World Bank to Consider New Loans to China
CHINA will soon apply for new World Bank loans in what will be a major test of its campaign to revive its standing abroad since the Beijing massacre, say international lending officials. The reaction of the bank's board to the loan proposals will gauge how much industrialized nations are willing to loosen sanctions imposed on China after the suppression of pro-democracy demonstrations in June 1989, the officials say.
Regaining the good grace of the bank - the largest multilateral lending agency - is critical to China's effort to renew its global image and access to foreign capital, they say. Many commercial banks and state institutions refer to World Bank policy when considering loans to China.
The bank took the lead in easing sanctions against Beijing in January by resuming aid for projects meeting basic human needs. Since then, it has granted $654 million for six projects ranging from disaster relief to afforestation.
The Group of Seven industrialized nations further loosened the restrictions at the Houston summit in July. The group said in a July 10 declaration that it ``will explore whether there are other World Bank loans that would contribute to reform of the Chinese economy, especially loans that would address environmental concerns.''
The ruling of the bank's executive board of directors on the prospective loans will indicate for the first time how strictly the bank will interpret the summit guidelines. The 22-member board will consider the proposals within the next four to six weeks, a Beijing-based Western aid official said on condition of anonymity.
``Based on the new lending policy, it should be business as usual for the World Bank,'' says the official. Virtually every loan drawn up by the bank's Beijing mission could be considered a goad to China's floundering market-oriented economic reforms, he says.
World Bank President Barber Conable implied at a recent annual meeting of the bank in Washington that the agency will broadly interpret the new rules. Mr. Conable said he expects the bank to approve 11 new loans to China within the next 12 months, according to Luo Qing, an official at China's Ministry of Finance.
IN another hint of leniency, Japan is resuming loans under a $6.2 billion plan it suspended after the bloody Tiananmen crackdown. Tokyo is a leading voice within the bank.
Some aid officials and Western diplomats say, however, that the bank will only slacken its purse strings a bit in its dealings with China.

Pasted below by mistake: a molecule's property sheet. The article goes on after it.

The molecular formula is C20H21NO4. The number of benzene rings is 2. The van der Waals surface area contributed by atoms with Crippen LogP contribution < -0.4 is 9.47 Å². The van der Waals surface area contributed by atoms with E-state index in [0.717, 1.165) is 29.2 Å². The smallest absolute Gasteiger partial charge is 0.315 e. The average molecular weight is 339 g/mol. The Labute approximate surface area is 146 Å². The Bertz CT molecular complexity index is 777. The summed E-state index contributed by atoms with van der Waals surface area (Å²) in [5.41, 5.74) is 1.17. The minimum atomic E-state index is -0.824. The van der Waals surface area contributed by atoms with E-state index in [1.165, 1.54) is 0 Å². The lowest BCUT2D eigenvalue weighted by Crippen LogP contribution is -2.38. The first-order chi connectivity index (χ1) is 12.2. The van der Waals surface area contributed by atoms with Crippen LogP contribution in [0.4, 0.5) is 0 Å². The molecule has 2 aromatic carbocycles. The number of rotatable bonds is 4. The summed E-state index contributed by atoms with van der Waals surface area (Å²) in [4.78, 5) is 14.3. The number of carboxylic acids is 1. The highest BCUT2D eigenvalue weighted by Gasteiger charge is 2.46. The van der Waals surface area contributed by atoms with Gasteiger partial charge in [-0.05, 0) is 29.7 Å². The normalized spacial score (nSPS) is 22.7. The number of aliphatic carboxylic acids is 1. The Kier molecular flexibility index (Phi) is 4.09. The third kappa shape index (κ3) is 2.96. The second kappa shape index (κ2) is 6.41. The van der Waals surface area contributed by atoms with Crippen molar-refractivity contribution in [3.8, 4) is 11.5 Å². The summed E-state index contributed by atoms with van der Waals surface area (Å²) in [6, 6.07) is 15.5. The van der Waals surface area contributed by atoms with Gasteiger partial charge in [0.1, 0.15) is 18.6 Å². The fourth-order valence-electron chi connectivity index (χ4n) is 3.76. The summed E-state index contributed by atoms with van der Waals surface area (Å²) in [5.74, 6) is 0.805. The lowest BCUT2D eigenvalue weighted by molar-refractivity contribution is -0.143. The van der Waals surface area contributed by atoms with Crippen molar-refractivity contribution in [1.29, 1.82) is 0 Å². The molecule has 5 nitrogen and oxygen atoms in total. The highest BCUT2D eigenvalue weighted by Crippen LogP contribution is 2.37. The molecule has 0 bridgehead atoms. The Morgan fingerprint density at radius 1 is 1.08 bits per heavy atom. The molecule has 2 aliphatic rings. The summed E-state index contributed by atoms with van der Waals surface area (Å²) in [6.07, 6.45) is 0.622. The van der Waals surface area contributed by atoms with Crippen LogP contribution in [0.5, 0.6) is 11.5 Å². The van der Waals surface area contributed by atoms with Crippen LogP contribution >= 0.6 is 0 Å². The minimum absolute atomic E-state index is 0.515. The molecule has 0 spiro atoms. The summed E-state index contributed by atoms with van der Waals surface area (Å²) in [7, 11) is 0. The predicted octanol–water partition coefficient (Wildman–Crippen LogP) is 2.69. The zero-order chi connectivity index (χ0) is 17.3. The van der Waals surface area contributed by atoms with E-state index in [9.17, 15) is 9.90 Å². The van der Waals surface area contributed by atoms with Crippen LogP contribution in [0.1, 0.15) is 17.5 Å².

Many leading members of the bank say that funds should first go to nations like those in Eastern Europe that respect human rights and are attempting to establish free-market economies, they say.
``With German unification and changes in Eastern Europe and the Soviet Union there are lots of competing demands on institutions that would give loans to China,'' says a Western diplomat on condition of anonymity.
``The urgency and payoffs of loans to other countries are greater,'' the diplomat says.
Moreover, there is widespread disappointment among Western governments with Beijing's reluctance to advance its economic reforms and curtail rampant human rights abuses, two main criteria for the resumption of World Bank loans to China, officials and diplomats say.
Yet when it comes to promoting free-market reforms, a limit on World Bank lending cuts both ways: The programs of the bank in China are often a major fillip for reform, they say.
Many of the bank's 83 programs since 1981 have funded progressive programs that were conceived by innovative and energetic Chinese officials who are frequently overlooked by China's massive bureaucracy, say the diplomats and aid officials.
``Because of the size of the government and other constraints, China's own aid projects often perpetuate inertia; World Bank loans bring change,'' says the Western aid official.
Also, some of the programs, which involved a total of $9.1 billion in World Bank loans, have served as prototypes that are later widely enacted by Beijing. And the projects have demanded a standard of sound administration that Beijing cannot enforce in many parts of China, they say.
In its initial test of the bank's revised guidelines, China is likely to apply for funding for a program that would appear to satisfy even a strict interpretation of World Bank guidelines, the Western aid official says.
Most of the funding for the Spark Project, as the aid plan is called, would bankroll technical training and new equipment in rural enterprises in Jilin and Jiangsu provinces and the suburbs of Shanghai. It would aim to improve the quality of export goods and secure overseas markets for the companies, says Chen Huan at the Ministry of Finance.
Rural enterprises are one of the most dynamic sectors to have emerged under reform. The 18 million factories and workshops account for one-fifth of the country's export earnings and employ 90 million workers, many of whom would otherwise be idle.
The Spark Project would require a $110 million World Bank loan and an equal amount of state funding, says Mr. Chen at the ministry's World Bank department. China first requested funding for the program in May 1989, but the bank shelved it after the June massacre.